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Author Topic: From Recording to Hit?  (Read 3257 times)

Offline Bob Olhsson

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Re: From Recording to Hit?
« Reply #15 on: October 11, 2005, 01:42:05 pm »
Production is what makes an easy to learn, easy to sing song not become annoying or boring upon repetition. Underproduction can be just as big of a problem as overproduction in my experience.

I'll never forget working on a disco album where the high-profile producer "humored" a singing group by allowing them to put a ballad one member had written on the album. I had to beg that enough time be spent to get the complex background stacks in tune on this song.

Turned out somebody in radio fell in love with this "throw-away" and it became a top-10 hit while the highly promoted title track never made it past being theme music for a shortly-lived TV dance show.

Offline bjornson

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Re: From Recording to Hit?
« Reply #16 on: October 11, 2005, 02:55:33 pm »
I second the value of "the tipping point".
Learn to be a "connector"!!!!!

Offline maxdimario

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Re: From Recording to Hit?
« Reply #17 on: October 11, 2005, 07:04:40 pm »
Quote:

Production is what makes an easy to learn, easy to sing song not become annoying or boring upon repetition. Underproduction can be just as big of a problem as overproduction in my experience.


The 'trick' of many hit records, is that the actual skeleton of the record, being the song, the initial tracking and concept, as well as the singing delivery is VERY simple and straightforward.

this way the average person can immediately relate to the track.

then, the producer's experience in making the track listenable over and over is added on in a subtle but supportive way and grows on you as you listen over and over.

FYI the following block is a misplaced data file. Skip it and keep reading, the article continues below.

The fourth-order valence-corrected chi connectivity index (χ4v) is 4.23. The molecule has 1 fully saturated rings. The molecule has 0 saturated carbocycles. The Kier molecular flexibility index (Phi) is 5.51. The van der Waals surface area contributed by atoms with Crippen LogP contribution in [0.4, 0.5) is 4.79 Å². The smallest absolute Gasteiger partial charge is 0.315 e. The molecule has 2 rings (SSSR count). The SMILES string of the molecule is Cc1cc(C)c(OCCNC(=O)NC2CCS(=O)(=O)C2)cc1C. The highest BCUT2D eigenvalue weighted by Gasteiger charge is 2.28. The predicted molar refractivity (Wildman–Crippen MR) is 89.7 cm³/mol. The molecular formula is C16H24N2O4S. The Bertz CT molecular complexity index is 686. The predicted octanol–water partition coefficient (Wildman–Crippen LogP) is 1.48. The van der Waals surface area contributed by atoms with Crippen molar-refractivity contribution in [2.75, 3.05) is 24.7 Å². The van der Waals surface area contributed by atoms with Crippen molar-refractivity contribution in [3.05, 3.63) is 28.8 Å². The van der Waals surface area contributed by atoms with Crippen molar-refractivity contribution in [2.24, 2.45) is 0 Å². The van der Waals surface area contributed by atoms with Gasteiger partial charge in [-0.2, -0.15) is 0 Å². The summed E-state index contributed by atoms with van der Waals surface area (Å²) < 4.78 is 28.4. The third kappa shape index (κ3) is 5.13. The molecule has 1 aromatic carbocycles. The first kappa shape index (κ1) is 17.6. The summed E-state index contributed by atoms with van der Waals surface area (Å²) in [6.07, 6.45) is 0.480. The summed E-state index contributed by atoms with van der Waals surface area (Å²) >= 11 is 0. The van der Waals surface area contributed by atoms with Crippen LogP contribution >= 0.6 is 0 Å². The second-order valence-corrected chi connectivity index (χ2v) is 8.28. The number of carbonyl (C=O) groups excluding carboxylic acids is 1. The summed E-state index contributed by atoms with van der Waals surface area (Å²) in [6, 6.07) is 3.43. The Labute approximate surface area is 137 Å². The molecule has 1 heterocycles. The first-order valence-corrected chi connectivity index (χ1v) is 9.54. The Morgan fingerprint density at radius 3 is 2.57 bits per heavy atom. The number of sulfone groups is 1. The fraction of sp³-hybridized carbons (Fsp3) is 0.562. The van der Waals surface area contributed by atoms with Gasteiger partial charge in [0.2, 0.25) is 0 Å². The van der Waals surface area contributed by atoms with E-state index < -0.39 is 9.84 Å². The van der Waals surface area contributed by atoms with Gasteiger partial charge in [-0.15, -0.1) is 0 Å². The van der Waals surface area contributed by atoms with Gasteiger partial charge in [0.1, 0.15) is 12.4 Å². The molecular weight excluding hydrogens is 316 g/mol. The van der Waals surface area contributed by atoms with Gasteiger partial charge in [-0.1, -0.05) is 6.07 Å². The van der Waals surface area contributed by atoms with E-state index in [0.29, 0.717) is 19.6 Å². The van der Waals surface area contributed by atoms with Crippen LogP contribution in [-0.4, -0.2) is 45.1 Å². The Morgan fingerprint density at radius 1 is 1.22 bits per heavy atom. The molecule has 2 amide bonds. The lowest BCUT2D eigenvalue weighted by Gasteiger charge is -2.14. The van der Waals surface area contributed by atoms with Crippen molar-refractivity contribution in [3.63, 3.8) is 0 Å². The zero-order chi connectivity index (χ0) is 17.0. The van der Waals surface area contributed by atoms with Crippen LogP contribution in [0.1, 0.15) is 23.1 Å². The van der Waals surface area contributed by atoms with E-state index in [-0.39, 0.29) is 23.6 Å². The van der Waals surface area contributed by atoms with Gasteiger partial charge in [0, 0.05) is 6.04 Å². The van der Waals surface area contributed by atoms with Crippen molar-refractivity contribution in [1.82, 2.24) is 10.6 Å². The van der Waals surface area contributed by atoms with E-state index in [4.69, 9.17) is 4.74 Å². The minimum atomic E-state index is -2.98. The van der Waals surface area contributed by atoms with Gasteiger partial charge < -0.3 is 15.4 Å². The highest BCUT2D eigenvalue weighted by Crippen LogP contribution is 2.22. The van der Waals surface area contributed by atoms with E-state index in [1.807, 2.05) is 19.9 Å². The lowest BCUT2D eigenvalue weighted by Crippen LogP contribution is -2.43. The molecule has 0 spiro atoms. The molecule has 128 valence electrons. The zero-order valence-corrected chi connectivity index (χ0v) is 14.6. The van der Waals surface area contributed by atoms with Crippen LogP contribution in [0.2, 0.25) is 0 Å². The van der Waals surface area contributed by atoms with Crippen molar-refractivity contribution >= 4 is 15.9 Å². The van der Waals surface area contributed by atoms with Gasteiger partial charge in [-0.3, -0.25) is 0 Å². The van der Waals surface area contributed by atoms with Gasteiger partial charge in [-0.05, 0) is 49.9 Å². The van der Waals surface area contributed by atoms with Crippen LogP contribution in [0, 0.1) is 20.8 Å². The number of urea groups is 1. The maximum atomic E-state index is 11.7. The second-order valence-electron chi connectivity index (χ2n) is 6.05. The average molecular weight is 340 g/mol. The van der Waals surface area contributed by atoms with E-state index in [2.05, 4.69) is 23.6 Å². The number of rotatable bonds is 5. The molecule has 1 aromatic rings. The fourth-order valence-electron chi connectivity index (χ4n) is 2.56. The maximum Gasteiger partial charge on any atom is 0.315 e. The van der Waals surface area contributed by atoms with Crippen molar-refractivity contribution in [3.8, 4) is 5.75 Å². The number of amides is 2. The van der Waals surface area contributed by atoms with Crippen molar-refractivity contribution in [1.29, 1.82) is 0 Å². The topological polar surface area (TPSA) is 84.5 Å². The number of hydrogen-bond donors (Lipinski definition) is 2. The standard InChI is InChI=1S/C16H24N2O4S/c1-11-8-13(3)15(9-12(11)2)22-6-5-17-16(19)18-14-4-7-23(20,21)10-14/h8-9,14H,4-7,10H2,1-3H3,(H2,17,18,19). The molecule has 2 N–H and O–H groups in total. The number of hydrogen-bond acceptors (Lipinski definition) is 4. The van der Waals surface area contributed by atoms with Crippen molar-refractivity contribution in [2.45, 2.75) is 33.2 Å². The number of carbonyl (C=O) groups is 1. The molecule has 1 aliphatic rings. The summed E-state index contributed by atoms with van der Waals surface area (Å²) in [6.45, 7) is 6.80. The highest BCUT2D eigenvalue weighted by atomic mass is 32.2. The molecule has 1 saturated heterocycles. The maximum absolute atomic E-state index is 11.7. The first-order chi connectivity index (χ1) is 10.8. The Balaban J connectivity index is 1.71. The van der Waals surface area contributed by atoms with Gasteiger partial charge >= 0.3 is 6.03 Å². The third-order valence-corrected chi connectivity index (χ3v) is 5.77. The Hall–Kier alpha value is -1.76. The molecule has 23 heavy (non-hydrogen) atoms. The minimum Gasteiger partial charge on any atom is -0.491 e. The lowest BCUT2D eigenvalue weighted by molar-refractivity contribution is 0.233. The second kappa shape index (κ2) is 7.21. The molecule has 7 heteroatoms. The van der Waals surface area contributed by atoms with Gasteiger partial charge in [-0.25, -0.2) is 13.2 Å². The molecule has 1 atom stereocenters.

from banal and simple it becomes a complete artistic statement, which goes beyond street-level to incorporate evolved musical ideals etc. which translate into lasting appeal.

I remember re-listening to the sex pistols' NMTB a year ago and thinking that even though the musicians had nothing to do with traditional hit-making, the engineers and producers sure did.

there is a lot of textural work on that album that the later Punk albums did not reproduce (or probably notice).

Offline 12345

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Re: From Recording to Hit?
« Reply #18 on: October 13, 2005, 08:25:00 pm »
Thanks to all!

I just purchased "Tipping Point" from Amazon, along with a book I've been wanting to buy for a long time called, "Crossing the Chasm" which deals with making the transition from an "early adopter" marketplace to a "mass consumer" marketplace.  Both should be good reads.  

I like the ideas about music being able to serve as a voice to break down barriers...so perhaps that is the key.  Sometimes the answer can be so simple...

The point about the "sleeper" hit where production played a role in making a top-10 hit from an album where the expected "hit" did not chart was much appreciated, because part of my question is...how much confidence can I really have in a single song...and am I safer to push for additional songs to accompany it...so that helps address that question...

I also like the point about the artist acting as a delivery method for an otherwise good composition, and the production putting the finishing touches on it.  All of these are good points.  THANKS!!!

Sincerely,
MW